Fargo, North Dakota & Minnesota

One of my main goals before leaving the Midwest was to hit a couple states I otherwise wouldn’t get back to – so far, I’d been successful in reaching Indiana, Michigan, Wisconsin, and, of course, all across Illinois. I’d been to Minnesota before as a child, but really wanted to ensure I could hit a state I knew I’d otherwise be unlikely to get to – North Dakota. Somehow, I convinced a good friend to spend a weekend with me, flying from Chicago to Minneapolis and then driving up to Fargo the first day, driving from Fargo to a variety of “the world’s largest” sites the second day, and enjoying a bit of Minneapolis before returning to Chicago.

So – here it is: our great, North Dakotan vacation. I will say, I was impressed. I’d watched a couple episodes of Diners, Drive-ins and Dives to prepare and otherwise figured my expectations couldn’t be lower. Fargo frankly exceeded all expectations and I’m so happy I was able to make the trek up.

As mentioned, we flew from Chicago to Minneapolis, where we proceeded to drive north to Fargo for ~4 hours or so. Upon arrival, we were desperate for sustenance, so we took a quick picture with the mural and headed for Pounds, one of the places Guy Fieri visited on his DDD review of the town. We were super impressed – I got the chicken sandwich with the ranch “flight” (four different types of ranch) and it was incredible. My friend got the bbq chicken sandwich (the same bbq featured on the episode) and it was a hit as well. Despite being late May, the weather was bone-chillingly cold, so ducking inside was a fantastic choice.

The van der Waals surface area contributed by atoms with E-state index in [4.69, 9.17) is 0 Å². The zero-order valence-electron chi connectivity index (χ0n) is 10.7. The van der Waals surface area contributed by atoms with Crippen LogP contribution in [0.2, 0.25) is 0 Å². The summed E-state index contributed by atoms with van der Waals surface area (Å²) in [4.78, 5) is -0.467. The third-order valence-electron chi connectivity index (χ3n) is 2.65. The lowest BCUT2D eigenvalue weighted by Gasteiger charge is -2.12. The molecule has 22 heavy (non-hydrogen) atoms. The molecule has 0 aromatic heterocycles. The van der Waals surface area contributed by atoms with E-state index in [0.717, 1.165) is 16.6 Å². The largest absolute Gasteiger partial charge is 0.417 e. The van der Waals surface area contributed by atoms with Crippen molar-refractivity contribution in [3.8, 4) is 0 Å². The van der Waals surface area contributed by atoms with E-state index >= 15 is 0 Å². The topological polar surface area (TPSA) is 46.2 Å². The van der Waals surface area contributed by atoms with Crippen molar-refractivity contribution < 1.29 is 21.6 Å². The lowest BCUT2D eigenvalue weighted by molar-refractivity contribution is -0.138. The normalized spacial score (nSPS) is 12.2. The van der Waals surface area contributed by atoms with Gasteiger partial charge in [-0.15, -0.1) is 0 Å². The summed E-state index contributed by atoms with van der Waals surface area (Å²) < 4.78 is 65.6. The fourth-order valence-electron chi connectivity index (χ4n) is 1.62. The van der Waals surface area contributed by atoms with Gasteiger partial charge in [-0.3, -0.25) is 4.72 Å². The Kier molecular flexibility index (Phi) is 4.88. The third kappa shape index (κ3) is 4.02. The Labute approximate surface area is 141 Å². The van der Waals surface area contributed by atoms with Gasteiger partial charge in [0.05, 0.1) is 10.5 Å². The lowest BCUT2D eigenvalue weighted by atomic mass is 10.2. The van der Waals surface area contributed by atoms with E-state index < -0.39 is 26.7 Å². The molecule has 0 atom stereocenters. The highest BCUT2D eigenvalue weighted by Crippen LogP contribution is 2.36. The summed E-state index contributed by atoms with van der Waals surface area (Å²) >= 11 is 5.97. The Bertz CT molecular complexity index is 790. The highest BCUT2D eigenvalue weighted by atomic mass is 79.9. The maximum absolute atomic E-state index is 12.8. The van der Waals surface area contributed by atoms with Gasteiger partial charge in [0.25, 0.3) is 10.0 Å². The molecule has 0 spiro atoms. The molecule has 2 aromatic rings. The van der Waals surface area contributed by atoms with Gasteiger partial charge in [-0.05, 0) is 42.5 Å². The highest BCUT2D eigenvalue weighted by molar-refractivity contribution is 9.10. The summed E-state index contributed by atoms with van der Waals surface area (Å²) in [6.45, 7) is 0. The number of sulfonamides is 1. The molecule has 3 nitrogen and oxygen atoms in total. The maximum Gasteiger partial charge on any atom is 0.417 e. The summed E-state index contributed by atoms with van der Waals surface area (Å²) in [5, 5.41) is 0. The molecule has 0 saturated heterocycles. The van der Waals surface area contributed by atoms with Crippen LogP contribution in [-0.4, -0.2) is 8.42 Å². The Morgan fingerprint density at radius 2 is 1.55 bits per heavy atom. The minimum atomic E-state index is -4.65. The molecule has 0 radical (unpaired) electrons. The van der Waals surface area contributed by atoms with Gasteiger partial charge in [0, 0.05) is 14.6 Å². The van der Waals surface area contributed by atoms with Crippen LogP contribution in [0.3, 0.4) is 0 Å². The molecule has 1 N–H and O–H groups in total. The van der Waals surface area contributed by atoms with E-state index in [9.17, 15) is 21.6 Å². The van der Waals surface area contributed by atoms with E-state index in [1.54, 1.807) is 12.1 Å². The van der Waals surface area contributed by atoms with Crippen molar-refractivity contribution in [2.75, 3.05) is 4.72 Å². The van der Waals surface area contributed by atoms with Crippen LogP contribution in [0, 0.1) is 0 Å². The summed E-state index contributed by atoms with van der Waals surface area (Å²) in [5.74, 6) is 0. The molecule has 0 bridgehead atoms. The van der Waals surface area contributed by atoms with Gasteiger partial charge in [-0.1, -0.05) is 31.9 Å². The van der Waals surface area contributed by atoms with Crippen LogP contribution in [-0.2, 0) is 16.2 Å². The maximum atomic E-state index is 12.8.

After lunch, we decided to explore a couple of the sites around the Fargo / Moorhead (the area in Minnesota just across the state border) area. We first visited the “visitor’s center” where of course the wood chipper from the eponymous movie resides (and, as we’d find out, the “stunt double” wood chipper, too!).

After visiting the woodchipper, we wanted to see a bit more culture and headed for the Hjemkomst Center which houses the region’s cultural sites. Especially of interest were the Viking Ship, which local townsfolk built and sailed from Duluth, MN to Norway and a beautiful exhibit showcasing modernized paintings / photographs of Indigenous Americans (many of whom were local to the land that is now in upper Minnesota / North Dakota).

I found it especially interesting that the cultural center tried to ensure all viewpoints / historical perspectives were incorporated in the presentation.